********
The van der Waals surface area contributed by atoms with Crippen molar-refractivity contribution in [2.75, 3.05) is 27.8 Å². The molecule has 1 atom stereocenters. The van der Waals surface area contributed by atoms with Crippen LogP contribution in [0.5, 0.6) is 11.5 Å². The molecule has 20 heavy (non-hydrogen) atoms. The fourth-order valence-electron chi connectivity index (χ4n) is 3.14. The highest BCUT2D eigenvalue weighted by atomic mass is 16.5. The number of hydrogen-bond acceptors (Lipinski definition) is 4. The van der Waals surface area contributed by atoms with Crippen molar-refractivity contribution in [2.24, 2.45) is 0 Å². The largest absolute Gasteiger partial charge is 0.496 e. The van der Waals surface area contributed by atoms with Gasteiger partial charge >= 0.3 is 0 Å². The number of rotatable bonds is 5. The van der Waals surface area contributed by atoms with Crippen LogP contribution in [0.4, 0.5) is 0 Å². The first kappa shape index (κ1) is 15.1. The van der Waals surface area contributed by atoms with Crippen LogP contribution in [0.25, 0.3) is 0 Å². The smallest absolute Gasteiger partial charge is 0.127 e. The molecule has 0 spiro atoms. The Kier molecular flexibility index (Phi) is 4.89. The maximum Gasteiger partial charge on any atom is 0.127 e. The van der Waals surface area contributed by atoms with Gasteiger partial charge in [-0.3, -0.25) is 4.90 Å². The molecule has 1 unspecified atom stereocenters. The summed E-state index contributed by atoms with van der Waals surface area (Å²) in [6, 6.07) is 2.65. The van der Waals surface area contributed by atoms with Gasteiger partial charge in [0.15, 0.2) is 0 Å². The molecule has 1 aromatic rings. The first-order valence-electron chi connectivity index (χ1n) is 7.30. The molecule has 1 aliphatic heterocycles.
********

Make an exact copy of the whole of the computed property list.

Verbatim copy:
The van der Waals surface area contributed by atoms with Crippen molar-refractivity contribution in [2.75, 3.05) is 27.8 Å². The molecule has 1 atom stereocenters. The van der Waals surface area contributed by atoms with Crippen LogP contribution in [0.5, 0.6) is 11.5 Å². The molecule has 20 heavy (non-hydrogen) atoms. The fourth-order valence-electron chi connectivity index (χ4n) is 3.14. The highest BCUT2D eigenvalue weighted by atomic mass is 16.5. The number of hydrogen-bond acceptors (Lipinski definition) is 4. The van der Waals surface area contributed by atoms with Crippen molar-refractivity contribution in [2.24, 2.45) is 0 Å². The largest absolute Gasteiger partial charge is 0.496 e. The van der Waals surface area contributed by atoms with Gasteiger partial charge >= 0.3 is 0 Å². The number of rotatable bonds is 5. The van der Waals surface area contributed by atoms with Crippen LogP contribution in [0.4, 0.5) is 0 Å². The first kappa shape index (κ1) is 15.1. The van der Waals surface area contributed by atoms with Crippen LogP contribution in [0.25, 0.3) is 0 Å². The smallest absolute Gasteiger partial charge is 0.127 e. The molecule has 0 spiro atoms. The Kier molecular flexibility index (Phi) is 4.89. The maximum Gasteiger partial charge on any atom is 0.127 e. The van der Waals surface area contributed by atoms with Gasteiger partial charge in [-0.3, -0.25) is 4.90 Å². The molecule has 1 unspecified atom stereocenters. The summed E-state index contributed by atoms with van der Waals surface area (Å²) in [6, 6.07) is 2.65. The van der Waals surface area contributed by atoms with Gasteiger partial charge in [0.15, 0.2) is 0 Å². The molecule has 1 aromatic rings. The first-order valence-electron chi connectivity index (χ1n) is 7.30. The molecule has 1 aliphatic heterocycles.